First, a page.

These antennas have to be precisely aligned. My theory, though, was that if you have three stations with exact alignment, new detectors could be added in a setup mode that did not use the new detector’s data for strike location, but rather for figuring out which way the detector is pointing, using the known detectors’ data compared to the new one’s.
Given the low sampling rate of the detectors, and the blinding speed of light (it would travel a tad longer than six thousand meters between each sample), I thought NTP would give enough temporal accuracy. One problem that Blitzortung had with the earlier, direction finding network was that the stations used only had second resolution, but lightning could strike several times per second. My take on that was to use time stamped data, and work out individual strikes from that. With knowledge about where the detectors were located, and that the signal would be displaced one sample every 6245 meters, it should be possible to work some pretty impressive miracles on the data.
One thing I didn’t foresee, but I’ve told would be a problem with directional detection, is reflections. Electromagnetic pulses reflect off things, be it mountains, buildings or different layers in the atmosphere. The principle is the same as when one shine a flashlight onto a wall; what arrives at one’s eyes is the photons emitted by the lamp, but reflected off a distant object, making it seem that they were emitted by that object. This would be a problem regardless of detection method used, and would have to be handled accordingly.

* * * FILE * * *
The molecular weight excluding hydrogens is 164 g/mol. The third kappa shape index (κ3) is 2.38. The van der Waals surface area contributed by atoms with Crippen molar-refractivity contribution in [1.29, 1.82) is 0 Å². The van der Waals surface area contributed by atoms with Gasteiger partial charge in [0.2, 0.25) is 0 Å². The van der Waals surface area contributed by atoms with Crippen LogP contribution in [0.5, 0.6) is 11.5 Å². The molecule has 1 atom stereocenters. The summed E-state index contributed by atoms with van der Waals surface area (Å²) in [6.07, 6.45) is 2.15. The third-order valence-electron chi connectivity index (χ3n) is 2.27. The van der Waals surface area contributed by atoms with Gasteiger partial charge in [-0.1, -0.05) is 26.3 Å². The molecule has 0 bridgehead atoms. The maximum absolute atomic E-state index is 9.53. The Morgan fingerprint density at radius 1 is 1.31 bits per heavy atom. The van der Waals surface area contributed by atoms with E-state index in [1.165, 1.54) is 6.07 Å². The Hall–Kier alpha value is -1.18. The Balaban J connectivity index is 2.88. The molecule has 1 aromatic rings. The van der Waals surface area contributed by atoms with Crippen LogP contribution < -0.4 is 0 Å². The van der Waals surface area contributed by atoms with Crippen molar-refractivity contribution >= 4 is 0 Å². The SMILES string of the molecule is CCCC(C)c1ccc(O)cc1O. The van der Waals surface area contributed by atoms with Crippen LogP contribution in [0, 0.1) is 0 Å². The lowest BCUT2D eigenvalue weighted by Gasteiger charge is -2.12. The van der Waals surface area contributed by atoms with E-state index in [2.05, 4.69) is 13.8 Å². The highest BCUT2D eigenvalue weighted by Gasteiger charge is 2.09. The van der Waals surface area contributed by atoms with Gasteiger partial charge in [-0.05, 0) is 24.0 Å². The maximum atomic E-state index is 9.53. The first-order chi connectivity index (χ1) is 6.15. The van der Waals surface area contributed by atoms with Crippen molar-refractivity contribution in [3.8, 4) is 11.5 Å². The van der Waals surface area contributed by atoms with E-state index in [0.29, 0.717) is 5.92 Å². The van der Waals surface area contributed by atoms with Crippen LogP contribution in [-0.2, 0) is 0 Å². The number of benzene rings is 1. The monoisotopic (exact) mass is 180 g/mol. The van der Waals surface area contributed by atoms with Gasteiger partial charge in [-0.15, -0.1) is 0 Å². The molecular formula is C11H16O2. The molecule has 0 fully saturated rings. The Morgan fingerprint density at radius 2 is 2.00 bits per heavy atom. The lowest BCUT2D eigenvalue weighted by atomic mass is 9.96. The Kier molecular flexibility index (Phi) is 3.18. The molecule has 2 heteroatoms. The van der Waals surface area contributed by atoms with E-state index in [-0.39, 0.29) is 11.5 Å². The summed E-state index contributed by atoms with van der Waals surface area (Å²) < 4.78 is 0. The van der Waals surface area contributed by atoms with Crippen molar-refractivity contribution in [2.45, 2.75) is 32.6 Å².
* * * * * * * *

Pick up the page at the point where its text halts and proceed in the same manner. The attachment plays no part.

All of this is long since obsolete.
Time of arrival
Figure C: Time of arrival triangulation
The point in time at which the noise is received by each detector is converted to a distance, used as the radius for a circle around the detector. The point where three or more circles cross each other is the location of the discharge.
Time caught up with this darling while I wasn’t looking. The price of GPS modules has dropped to a point where it more or less would be a crime not to go for the time of arrival approach, like Blitzortung did. The resolution is better, and the distance to the strike matters much less. Plus, it’s really cool to have a network of satellites being an integral part of your lightning locating network!
It’s easy to believe that finishing off one’s outstanding experiments prematurely would not take very much time. Just take what there is, and dump it on the public scrap heap. There, done, next!
I could have done that with this experiment, but honestly, who’d want to read 'I once planned to build a lightning detection network, mostly to see which level of accuracy I could achieve. I never did, and the existing networks have shaped up and become much better now, anyway.'? No, I want to explain some of my reasoning and the history of the experiment. That puts my ambition level somewhere between ‘just dump it’ and my friend Christer Weinigel, who use some of his spare time to actually complete what he’s been working on.
In some cases, explaining concepts is easier if you can illustrate your thoughts, but finding tools for creating a quick and dirty lightning detection animation wasn’t all that trivial. My first thought was PIL, but it’s non-trivial to make circles with walls thicker than one pixel there. I wanted to antialias my circles, and antialiasing is another thing PIL isn’t all that good at.
ImageMagick probably would have done the trick, but its command lines tend to become mind-numbingly long.
GD was next on my list of possibilities, but I didn’t want to install PHP on my somewhat cramped computer.
In the end, I went for SVG files, created by a Python script and converted to PNG by rsvg-convert. Pretty easy and straightforward. When I decide to learn to animate SVG, I could re-arrange that script, and get a proper animation out of it, but I have to save some learning for the future.